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Aaa Northern California v. Melgar

United States District Court, E.D. California

June 30, 2014



MICHAEL J. SENG, Magistrate Judge.


Before this Court is a motion for leave to file a first amended cross-complaint by Defendant, Cross-Defendant and Cross-Complainant Federal National Mortgage Association ("FNMA") and Cross-Defendant Central Mortgage Company ("CMC") ("Cross-Complainants"). (Mot., ECF No. 46.) Cross-Complainants seek to add a claim for loan origination fraud against Defendants Audelino Melgar and Bertila Melgar. (Mot. at 2.) This claim is based upon newly discovered facts obtained during the February 27, 2014 and February 28, 2014 deposition of Mr. Melgar. (Mot. at 3.) Specifically, Mr. Melgar testified that his annual income for the year 2007 was between $100, 000 and $200, 000, but stated in his loan application that his annual income for 2007 was $318, 975. (Mot. at 3.)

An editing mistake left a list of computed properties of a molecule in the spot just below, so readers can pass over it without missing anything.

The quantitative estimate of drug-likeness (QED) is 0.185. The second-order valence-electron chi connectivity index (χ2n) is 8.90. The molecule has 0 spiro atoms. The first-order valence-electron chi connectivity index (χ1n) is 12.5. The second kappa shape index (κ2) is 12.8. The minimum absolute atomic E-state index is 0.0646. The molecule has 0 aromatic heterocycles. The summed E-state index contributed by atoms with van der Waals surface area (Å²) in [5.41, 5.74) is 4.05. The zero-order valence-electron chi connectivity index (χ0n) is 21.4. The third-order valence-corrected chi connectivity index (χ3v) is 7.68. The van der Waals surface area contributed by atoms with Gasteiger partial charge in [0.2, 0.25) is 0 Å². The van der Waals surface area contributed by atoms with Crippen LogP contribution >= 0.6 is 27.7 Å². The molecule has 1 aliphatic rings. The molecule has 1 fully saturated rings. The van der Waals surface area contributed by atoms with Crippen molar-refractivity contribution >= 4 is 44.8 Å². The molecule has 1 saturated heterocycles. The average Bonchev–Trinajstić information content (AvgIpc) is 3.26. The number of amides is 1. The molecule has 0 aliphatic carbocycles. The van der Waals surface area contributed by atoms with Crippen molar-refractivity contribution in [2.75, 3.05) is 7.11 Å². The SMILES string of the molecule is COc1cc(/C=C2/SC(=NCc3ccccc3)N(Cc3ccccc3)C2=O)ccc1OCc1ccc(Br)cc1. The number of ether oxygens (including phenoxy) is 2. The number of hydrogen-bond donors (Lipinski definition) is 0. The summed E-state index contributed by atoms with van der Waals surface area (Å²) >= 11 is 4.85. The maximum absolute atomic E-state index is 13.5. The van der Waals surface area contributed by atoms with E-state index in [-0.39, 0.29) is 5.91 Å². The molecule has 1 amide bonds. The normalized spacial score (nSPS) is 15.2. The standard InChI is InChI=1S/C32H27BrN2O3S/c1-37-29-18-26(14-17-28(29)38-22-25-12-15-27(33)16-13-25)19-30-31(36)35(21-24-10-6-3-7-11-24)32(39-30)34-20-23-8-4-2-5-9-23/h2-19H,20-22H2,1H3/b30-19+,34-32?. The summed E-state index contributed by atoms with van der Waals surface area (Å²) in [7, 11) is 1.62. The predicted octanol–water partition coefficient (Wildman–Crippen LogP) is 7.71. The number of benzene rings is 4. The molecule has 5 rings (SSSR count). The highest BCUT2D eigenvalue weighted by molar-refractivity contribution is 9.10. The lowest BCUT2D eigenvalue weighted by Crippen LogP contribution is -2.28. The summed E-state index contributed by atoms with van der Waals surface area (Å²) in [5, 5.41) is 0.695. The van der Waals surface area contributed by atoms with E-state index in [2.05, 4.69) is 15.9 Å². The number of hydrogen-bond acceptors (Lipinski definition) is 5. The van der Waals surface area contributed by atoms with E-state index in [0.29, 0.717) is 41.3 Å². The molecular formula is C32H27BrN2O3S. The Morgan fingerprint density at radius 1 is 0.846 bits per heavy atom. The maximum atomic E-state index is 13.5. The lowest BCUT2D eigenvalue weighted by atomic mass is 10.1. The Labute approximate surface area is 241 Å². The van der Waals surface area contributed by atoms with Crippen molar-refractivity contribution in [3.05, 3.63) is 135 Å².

The decision to grant or deny leave to amend pleadings is within the trial court's discretion. Swanson v. U.S. Forest Serv. , 87 F.3d 339, 343 (9th Cir. 1996); United States v. Cnty. of San Diego , 53 F.3d 965, 969 n.6 (9th Cir. 1995).

A party seeking leave to amend pleadings after the deadline specified in the Court's scheduling order must first satisfy Federal Rule of Civil Procedure 16(b)'s "good cause" standard. Johnson v. Mammoth Recreations, Inc. , 975 F.2d 604, 608-09 (9th Cir. 1992). This standard focuses primarily on the diligence of the party seeking the amendment. Id. at 609. "[C]arelessness is not compatible with a finding of diligence and offers no reason for a grant of relief." Id . "Although the existence or degree of prejudice to the party opposing the modification might supply additional reasons to deny a motion, the focus of the inquiry is upon the moving party's reasons for seeking modification." Id.